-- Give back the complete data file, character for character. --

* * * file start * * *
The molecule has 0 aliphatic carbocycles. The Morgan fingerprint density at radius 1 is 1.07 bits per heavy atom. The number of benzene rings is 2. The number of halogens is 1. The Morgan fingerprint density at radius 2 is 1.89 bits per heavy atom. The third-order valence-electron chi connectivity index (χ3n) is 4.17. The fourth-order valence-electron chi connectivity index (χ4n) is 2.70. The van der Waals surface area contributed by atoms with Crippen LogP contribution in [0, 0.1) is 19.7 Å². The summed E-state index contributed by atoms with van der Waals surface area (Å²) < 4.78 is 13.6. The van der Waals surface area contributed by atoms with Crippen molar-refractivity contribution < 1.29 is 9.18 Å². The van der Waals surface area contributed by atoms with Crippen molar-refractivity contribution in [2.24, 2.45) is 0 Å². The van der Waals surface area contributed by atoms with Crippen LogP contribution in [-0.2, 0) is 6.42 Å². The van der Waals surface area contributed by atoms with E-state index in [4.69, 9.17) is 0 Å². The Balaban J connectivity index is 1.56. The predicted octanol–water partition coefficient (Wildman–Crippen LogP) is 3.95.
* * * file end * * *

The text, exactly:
The molecule has 0 aliphatic carbocycles. The Morgan fingerprint density at radius 1 is 1.07 bits per heavy atom. The number of benzene rings is 2. The number of halogens is 1. The Morgan fingerprint density at radius 2 is 1.89 bits per heavy atom. The third-order valence-electron chi connectivity index (χ3n) is 4.17. The fourth-order valence-electron chi connectivity index (χ4n) is 2.70. The van der Waals surface area contributed by atoms with Crippen LogP contribution in [0, 0.1) is 19.7 Å². The summed E-state index contributed by atoms with van der Waals surface area (Å²) < 4.78 is 13.6. The van der Waals surface area contributed by atoms with Crippen molar-refractivity contribution < 1.29 is 9.18 Å². The van der Waals surface area contributed by atoms with Crippen molar-refractivity contribution in [2.24, 2.45) is 0 Å². The van der Waals surface area contributed by atoms with Crippen LogP contribution in [-0.2, 0) is 6.42 Å². The van der Waals surface area contributed by atoms with E-state index in [4.69, 9.17) is 0 Å². The Balaban J connectivity index is 1.56. The predicted octanol–water partition coefficient (Wildman–Crippen LogP) is 3.95.